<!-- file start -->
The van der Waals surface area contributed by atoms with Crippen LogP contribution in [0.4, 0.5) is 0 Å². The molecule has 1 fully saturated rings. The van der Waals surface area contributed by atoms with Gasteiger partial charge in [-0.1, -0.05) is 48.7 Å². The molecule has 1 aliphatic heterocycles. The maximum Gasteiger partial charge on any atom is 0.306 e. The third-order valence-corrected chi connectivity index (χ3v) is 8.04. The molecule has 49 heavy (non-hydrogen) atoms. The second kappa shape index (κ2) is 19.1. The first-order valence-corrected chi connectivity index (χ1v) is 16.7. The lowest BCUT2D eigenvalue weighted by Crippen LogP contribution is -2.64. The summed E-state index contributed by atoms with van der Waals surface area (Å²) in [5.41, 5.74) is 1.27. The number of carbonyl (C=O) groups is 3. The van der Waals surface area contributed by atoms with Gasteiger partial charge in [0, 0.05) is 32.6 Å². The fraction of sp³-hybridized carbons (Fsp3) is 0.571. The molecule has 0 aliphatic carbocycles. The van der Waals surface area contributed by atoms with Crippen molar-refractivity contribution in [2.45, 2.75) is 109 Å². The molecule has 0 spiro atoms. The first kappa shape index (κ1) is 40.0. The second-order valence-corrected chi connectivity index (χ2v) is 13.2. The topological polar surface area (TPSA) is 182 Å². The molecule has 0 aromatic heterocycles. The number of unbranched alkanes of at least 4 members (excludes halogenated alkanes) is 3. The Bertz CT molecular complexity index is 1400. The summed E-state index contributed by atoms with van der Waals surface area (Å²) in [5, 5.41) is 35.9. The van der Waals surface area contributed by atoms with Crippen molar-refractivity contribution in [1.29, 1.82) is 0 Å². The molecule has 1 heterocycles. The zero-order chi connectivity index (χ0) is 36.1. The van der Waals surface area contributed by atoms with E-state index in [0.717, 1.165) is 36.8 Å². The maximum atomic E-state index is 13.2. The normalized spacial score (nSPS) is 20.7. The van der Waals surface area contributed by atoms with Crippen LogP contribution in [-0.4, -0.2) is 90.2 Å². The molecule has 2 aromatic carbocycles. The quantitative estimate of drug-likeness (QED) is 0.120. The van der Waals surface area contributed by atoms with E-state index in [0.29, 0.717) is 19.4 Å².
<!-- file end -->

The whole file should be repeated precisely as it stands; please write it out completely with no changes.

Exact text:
The van der Waals surface area contributed by atoms with Crippen LogP contribution in [0.4, 0.5) is 0 Å². The molecule has 1 fully saturated rings. The van der Waals surface area contributed by atoms with Gasteiger partial charge in [-0.1, -0.05) is 48.7 Å². The molecule has 1 aliphatic heterocycles. The maximum Gasteiger partial charge on any atom is 0.306 e. The third-order valence-corrected chi connectivity index (χ3v) is 8.04. The molecule has 49 heavy (non-hydrogen) atoms. The second kappa shape index (κ2) is 19.1. The first-order valence-corrected chi connectivity index (χ1v) is 16.7. The lowest BCUT2D eigenvalue weighted by Crippen LogP contribution is -2.64. The summed E-state index contributed by atoms with van der Waals surface area (Å²) in [5.41, 5.74) is 1.27. The number of carbonyl (C=O) groups is 3. The van der Waals surface area contributed by atoms with Gasteiger partial charge in [0, 0.05) is 32.6 Å². The fraction of sp³-hybridized carbons (Fsp3) is 0.571. The molecule has 0 aliphatic carbocycles. The van der Waals surface area contributed by atoms with Crippen molar-refractivity contribution in [2.45, 2.75) is 109 Å². The molecule has 0 spiro atoms. The first kappa shape index (κ1) is 40.0. The second-order valence-corrected chi connectivity index (χ2v) is 13.2. The topological polar surface area (TPSA) is 182 Å². The molecule has 0 aromatic heterocycles. The number of unbranched alkanes of at least 4 members (excludes halogenated alkanes) is 3. The Bertz CT molecular complexity index is 1400. The summed E-state index contributed by atoms with van der Waals surface area (Å²) in [5, 5.41) is 35.9. The van der Waals surface area contributed by atoms with Crippen molar-refractivity contribution in [1.29, 1.82) is 0 Å². The molecule has 1 heterocycles. The zero-order chi connectivity index (χ0) is 36.1. The van der Waals surface area contributed by atoms with E-state index in [0.717, 1.165) is 36.8 Å². The maximum atomic E-state index is 13.2. The normalized spacial score (nSPS) is 20.7. The van der Waals surface area contributed by atoms with Crippen LogP contribution in [-0.4, -0.2) is 90.2 Å². The molecule has 2 aromatic carbocycles. The quantitative estimate of drug-likeness (QED) is 0.120. The van der Waals surface area contributed by atoms with E-state index in [0.29, 0.717) is 19.4 Å².